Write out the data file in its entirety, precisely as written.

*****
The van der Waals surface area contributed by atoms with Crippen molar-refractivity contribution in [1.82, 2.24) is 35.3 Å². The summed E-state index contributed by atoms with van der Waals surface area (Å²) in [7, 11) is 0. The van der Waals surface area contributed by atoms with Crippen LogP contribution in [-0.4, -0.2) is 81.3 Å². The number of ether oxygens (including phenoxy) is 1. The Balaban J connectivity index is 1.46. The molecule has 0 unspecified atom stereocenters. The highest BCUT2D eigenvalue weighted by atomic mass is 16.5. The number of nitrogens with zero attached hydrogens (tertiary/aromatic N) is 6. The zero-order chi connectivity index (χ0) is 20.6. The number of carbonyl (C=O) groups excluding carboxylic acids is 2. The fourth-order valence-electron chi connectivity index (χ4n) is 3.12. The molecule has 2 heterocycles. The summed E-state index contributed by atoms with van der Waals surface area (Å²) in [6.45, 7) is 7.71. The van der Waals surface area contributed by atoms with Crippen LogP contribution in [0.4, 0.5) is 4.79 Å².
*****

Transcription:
The van der Waals surface area contributed by atoms with Crippen molar-refractivity contribution in [1.82, 2.24) is 35.3 Å². The summed E-state index contributed by atoms with van der Waals surface area (Å²) in [7, 11) is 0. The van der Waals surface area contributed by atoms with Crippen LogP contribution in [-0.4, -0.2) is 81.3 Å². The number of ether oxygens (including phenoxy) is 1. The Balaban J connectivity index is 1.46. The molecule has 0 unspecified atom stereocenters. The highest BCUT2D eigenvalue weighted by atomic mass is 16.5. The number of nitrogens with zero attached hydrogens (tertiary/aromatic N) is 6. The zero-order chi connectivity index (χ0) is 20.6. The number of carbonyl (C=O) groups excluding carboxylic acids is 2. The fourth-order valence-electron chi connectivity index (χ4n) is 3.12. The molecule has 2 heterocycles. The summed E-state index contributed by atoms with van der Waals surface area (Å²) in [6.45, 7) is 7.71. The van der Waals surface area contributed by atoms with Crippen LogP contribution in [0.4, 0.5) is 4.79 Å².